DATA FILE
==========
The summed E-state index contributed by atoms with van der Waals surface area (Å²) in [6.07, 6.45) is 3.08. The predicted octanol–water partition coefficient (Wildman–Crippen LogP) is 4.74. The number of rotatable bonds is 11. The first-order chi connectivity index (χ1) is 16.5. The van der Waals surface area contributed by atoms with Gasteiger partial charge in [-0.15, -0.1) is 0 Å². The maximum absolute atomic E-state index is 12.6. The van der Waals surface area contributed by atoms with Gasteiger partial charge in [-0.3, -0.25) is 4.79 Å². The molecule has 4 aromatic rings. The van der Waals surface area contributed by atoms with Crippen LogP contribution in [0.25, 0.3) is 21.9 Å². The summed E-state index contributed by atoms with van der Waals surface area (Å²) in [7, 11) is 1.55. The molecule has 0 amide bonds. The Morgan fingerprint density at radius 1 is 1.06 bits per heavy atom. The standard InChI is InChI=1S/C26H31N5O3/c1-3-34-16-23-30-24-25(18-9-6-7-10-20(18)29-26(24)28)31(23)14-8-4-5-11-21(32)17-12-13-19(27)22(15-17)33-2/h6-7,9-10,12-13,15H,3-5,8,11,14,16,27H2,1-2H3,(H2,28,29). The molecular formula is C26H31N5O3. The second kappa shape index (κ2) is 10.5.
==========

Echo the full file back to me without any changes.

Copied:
The summed E-state index contributed by atoms with van der Waals surface area (Å²) in [6.07, 6.45) is 3.08. The predicted octanol–water partition coefficient (Wildman–Crippen LogP) is 4.74. The number of rotatable bonds is 11. The first-order chi connectivity index (χ1) is 16.5. The van der Waals surface area contributed by atoms with Gasteiger partial charge in [-0.15, -0.1) is 0 Å². The maximum absolute atomic E-state index is 12.6. The van der Waals surface area contributed by atoms with Gasteiger partial charge in [-0.3, -0.25) is 4.79 Å². The molecule has 4 aromatic rings. The van der Waals surface area contributed by atoms with Crippen LogP contribution in [0.25, 0.3) is 21.9 Å². The summed E-state index contributed by atoms with van der Waals surface area (Å²) in [7, 11) is 1.55. The molecule has 0 amide bonds. The Morgan fingerprint density at radius 1 is 1.06 bits per heavy atom. The standard InChI is InChI=1S/C26H31N5O3/c1-3-34-16-23-30-24-25(18-9-6-7-10-20(18)29-26(24)28)31(23)14-8-4-5-11-21(32)17-12-13-19(27)22(15-17)33-2/h6-7,9-10,12-13,15H,3-5,8,11,14,16,27H2,1-2H3,(H2,28,29). The molecular formula is C26H31N5O3. The second kappa shape index (κ2) is 10.5.